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141 STRESS ECHOCARDIOGRAPHY IN A DISTRICT GENERAL HOSPITAL SETTING: OUTCOMES AND RELATION TO NICE GUIDELINES OF STABLE CHEST PAIN OF RECENT ONSET
  1. S Anderson,
  2. I P Murray,
  3. M R Scott,
  4. E J Tweddle,
  5. M P Gately,
  6. A A Cubukcu
  1. Macclesfield District General Hospital

    Abstract

    Introduction Stress echocardiography (SE) is a useful tool for the assessment of patients with chest pain (CP) to assess whether there may be underlying coronary artery disease (CAD). Recent NICE guidelines direct the treatment of patients with stable CP making increased use of functional imaging such as SE. Macclesfield District General Hospital (MDGH) serves an ageing population and for a number of years SE has been used to assess patients with CP. A real-life, retrospective study was undertaken to assess results and consider the latest NICE guidelines.

    Methods 101 patients who attended for SE to investigate CP query CAD were retrospectively studied between 1 January 2010–31 December 2011 (table 1). Patients were referred by a Cardiologist or came through rapid access chest pain clinic at MDGH. SE at MDGH is carried out pharmacologically by Dobutamine or physiologically by supine bicycle.

    Table 1

    Results Overall 77% of tests were negative, 6% inconclusive and 17% positive. The negative predictive value(NPV) for cardiac events was 100% year one and 98.7% year two. 22% of patients went on for further testing by angiogram to assess for CAD. The positive predictive value for abnormal coronaries (>50% stenosis) was 66.7% and significant lesions (>70% stenosis) 41.7% leading to three successful revascularisations.

    NICE risk scoring showed a steady increase in positive results from 0% at risk <30, 13% 30–60, 15.4% 61–90 and 70% 91–100. Over 55% of patients at risk >60 were automatically assigned due to their age been >70 years old, in the 61–90 class <25% were shown to have a positive or inconclusive test, increasing to 70% in the >90 group (figure 1).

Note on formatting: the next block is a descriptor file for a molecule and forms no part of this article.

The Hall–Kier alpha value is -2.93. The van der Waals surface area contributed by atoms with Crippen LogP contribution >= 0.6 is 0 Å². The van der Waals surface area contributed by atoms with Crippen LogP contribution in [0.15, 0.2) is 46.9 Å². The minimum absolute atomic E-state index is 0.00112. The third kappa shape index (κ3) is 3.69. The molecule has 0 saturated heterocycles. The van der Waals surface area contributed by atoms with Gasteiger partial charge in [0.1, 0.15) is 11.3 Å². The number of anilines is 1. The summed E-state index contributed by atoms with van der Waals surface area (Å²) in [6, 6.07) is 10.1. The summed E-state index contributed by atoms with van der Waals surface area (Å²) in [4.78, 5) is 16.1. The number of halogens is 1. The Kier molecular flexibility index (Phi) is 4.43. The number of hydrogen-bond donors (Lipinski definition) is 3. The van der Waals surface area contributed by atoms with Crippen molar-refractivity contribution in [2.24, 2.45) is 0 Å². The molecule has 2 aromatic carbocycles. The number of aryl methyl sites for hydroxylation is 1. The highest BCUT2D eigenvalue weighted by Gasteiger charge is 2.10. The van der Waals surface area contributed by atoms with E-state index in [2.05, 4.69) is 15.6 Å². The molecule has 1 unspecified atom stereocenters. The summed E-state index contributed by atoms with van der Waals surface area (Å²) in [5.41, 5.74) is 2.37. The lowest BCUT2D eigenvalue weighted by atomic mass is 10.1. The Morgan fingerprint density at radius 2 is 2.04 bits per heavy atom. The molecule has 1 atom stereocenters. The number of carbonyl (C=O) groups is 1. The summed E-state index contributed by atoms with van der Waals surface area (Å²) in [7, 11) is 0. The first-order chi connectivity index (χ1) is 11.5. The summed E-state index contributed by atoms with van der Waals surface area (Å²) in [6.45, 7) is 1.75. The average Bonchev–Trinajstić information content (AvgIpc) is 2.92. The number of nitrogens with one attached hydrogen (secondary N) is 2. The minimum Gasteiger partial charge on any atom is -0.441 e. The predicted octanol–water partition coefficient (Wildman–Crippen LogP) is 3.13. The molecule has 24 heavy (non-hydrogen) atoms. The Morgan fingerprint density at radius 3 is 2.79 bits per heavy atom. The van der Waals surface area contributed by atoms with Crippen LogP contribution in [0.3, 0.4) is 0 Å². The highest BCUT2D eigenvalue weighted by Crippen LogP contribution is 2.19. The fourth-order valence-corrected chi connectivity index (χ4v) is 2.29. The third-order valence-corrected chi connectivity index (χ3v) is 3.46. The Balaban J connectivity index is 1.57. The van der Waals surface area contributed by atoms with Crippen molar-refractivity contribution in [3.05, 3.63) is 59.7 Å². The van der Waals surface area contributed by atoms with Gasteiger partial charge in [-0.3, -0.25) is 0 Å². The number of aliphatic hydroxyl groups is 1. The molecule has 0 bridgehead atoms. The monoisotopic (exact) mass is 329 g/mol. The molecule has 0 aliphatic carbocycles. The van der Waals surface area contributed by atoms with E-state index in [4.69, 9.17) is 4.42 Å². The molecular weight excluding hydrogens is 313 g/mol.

Figure 1

    Outcome os stress Echocardiogram according to NICE risk scanning in the 61–90 class.

    Discussion SE at MDGH is providing useful results. NPV is excellent and inline with existing studies as a reliable indicator of low risk for short term cardiac events. Whilst results from angiograms were acceptable there is room for improvement. However by the nature of echocardiography there may be grey areas with image quality critical to analysis. The study design also meant only patients thought to clinically benefit from having an angiogram had one.

    With a full range of NICE risk classifications all patients were managed appropriately with at risk patients highlighted. Whilst this is reassuring it appears there is room for increased frontline use of SE especially in patients assigned to 61–90 or >90 group. What the results show, especially in the 61–90 group, is patients could be saved an invasive test if given the option of functional imaging as the front-line test. This is especially true of patients >70 years old as they are automatically assigned to these groups by current risk stratification purely by age irrespective of other risk factors. Full assessment of this trend was however limited by a restricted sample.

    Conclusions Stress echocardiography is an important service at MDGH providing reassurance in patients with a negative test that they are low risk for immediate cardiac events. NICE guidance should increase use of front-line functional imaging, such as stress echocardiography, to prevent unnecessary invasive procedures, especially true in patients over 70 years old.

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